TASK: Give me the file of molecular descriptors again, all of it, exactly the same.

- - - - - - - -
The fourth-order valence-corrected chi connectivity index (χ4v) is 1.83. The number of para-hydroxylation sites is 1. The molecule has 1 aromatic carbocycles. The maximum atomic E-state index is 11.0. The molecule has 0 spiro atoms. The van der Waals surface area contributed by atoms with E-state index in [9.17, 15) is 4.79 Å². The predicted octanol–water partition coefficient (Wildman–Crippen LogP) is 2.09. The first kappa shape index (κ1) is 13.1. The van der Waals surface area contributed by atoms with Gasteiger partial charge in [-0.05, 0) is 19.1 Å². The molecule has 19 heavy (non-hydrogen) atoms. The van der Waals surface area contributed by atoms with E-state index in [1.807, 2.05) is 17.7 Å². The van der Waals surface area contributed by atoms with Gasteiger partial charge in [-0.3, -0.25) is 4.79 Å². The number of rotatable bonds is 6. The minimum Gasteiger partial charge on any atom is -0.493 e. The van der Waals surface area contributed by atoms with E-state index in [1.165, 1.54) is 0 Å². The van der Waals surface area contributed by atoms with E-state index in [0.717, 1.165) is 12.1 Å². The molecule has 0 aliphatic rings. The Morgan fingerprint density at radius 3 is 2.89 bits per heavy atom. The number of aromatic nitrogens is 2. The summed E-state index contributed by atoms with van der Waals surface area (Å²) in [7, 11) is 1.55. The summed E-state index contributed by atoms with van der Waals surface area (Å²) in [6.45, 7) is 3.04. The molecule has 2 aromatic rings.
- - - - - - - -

The fourth-order valence-corrected chi connectivity index (χ4v) is 1.83. The number of para-hydroxylation sites is 1. The molecule has 1 aromatic carbocycles. The maximum atomic E-state index is 11.0. The molecule has 0 spiro atoms. The van der Waals surface area contributed by atoms with E-state index in [9.17, 15) is 4.79 Å². The predicted octanol–water partition coefficient (Wildman–Crippen LogP) is 2.09. The first kappa shape index (κ1) is 13.1. The van der Waals surface area contributed by atoms with Gasteiger partial charge in [-0.05, 0) is 19.1 Å². The molecule has 19 heavy (non-hydrogen) atoms. The van der Waals surface area contributed by atoms with E-state index in [1.807, 2.05) is 17.7 Å². The van der Waals surface area contributed by atoms with Gasteiger partial charge in [-0.3, -0.25) is 4.79 Å². The number of rotatable bonds is 6. The minimum Gasteiger partial charge on any atom is -0.493 e. The van der Waals surface area contributed by atoms with E-state index in [1.165, 1.54) is 0 Å². The van der Waals surface area contributed by atoms with E-state index in [0.717, 1.165) is 12.1 Å². The molecule has 0 aliphatic rings. The Morgan fingerprint density at radius 3 is 2.89 bits per heavy atom. The number of aromatic nitrogens is 2. The summed E-state index contributed by atoms with van der Waals surface area (Å²) in [7, 11) is 1.55. The summed E-state index contributed by atoms with van der Waals surface area (Å²) in [6.45, 7) is 3.04. The molecule has 2 aromatic rings.